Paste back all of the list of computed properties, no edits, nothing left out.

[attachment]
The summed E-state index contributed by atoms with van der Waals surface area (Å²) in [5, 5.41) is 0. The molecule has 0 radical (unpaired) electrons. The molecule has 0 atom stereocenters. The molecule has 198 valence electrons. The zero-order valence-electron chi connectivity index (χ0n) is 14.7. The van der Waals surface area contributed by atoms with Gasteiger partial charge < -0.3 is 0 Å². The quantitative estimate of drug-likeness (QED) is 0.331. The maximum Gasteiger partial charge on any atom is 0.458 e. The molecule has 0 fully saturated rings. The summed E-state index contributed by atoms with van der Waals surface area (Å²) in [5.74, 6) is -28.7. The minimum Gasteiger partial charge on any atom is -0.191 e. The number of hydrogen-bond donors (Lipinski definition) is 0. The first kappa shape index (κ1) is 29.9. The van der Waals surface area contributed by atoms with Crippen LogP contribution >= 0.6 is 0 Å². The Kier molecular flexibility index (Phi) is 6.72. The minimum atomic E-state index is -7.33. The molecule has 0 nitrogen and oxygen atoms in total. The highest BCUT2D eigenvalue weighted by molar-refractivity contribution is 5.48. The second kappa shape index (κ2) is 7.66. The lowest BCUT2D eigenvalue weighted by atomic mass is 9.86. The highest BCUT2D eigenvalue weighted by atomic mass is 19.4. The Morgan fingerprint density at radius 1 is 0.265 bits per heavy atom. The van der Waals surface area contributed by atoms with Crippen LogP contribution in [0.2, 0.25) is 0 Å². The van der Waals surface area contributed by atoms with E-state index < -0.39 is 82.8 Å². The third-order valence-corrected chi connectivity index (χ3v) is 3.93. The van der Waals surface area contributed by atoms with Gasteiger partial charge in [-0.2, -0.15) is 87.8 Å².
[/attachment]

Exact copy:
The summed E-state index contributed by atoms with van der Waals surface area (Å²) in [5, 5.41) is 0. The molecule has 0 radical (unpaired) electrons. The molecule has 0 atom stereocenters. The molecule has 198 valence electrons. The zero-order valence-electron chi connectivity index (χ0n) is 14.7. The van der Waals surface area contributed by atoms with Gasteiger partial charge < -0.3 is 0 Å². The quantitative estimate of drug-likeness (QED) is 0.331. The maximum Gasteiger partial charge on any atom is 0.458 e. The molecule has 0 fully saturated rings. The summed E-state index contributed by atoms with van der Waals surface area (Å²) in [5.74, 6) is -28.7. The minimum Gasteiger partial charge on any atom is -0.191 e. The number of hydrogen-bond donors (Lipinski definition) is 0. The first kappa shape index (κ1) is 29.9. The van der Waals surface area contributed by atoms with Crippen LogP contribution >= 0.6 is 0 Å². The Kier molecular flexibility index (Phi) is 6.72. The minimum atomic E-state index is -7.33. The molecule has 0 nitrogen and oxygen atoms in total. The highest BCUT2D eigenvalue weighted by molar-refractivity contribution is 5.48. The second kappa shape index (κ2) is 7.66. The lowest BCUT2D eigenvalue weighted by atomic mass is 9.86. The highest BCUT2D eigenvalue weighted by atomic mass is 19.4. The Morgan fingerprint density at radius 1 is 0.265 bits per heavy atom. The van der Waals surface area contributed by atoms with Crippen LogP contribution in [0.2, 0.25) is 0 Å². The van der Waals surface area contributed by atoms with E-state index < -0.39 is 82.8 Å². The third-order valence-corrected chi connectivity index (χ3v) is 3.93. The van der Waals surface area contributed by atoms with Gasteiger partial charge in [-0.2, -0.15) is 87.8 Å².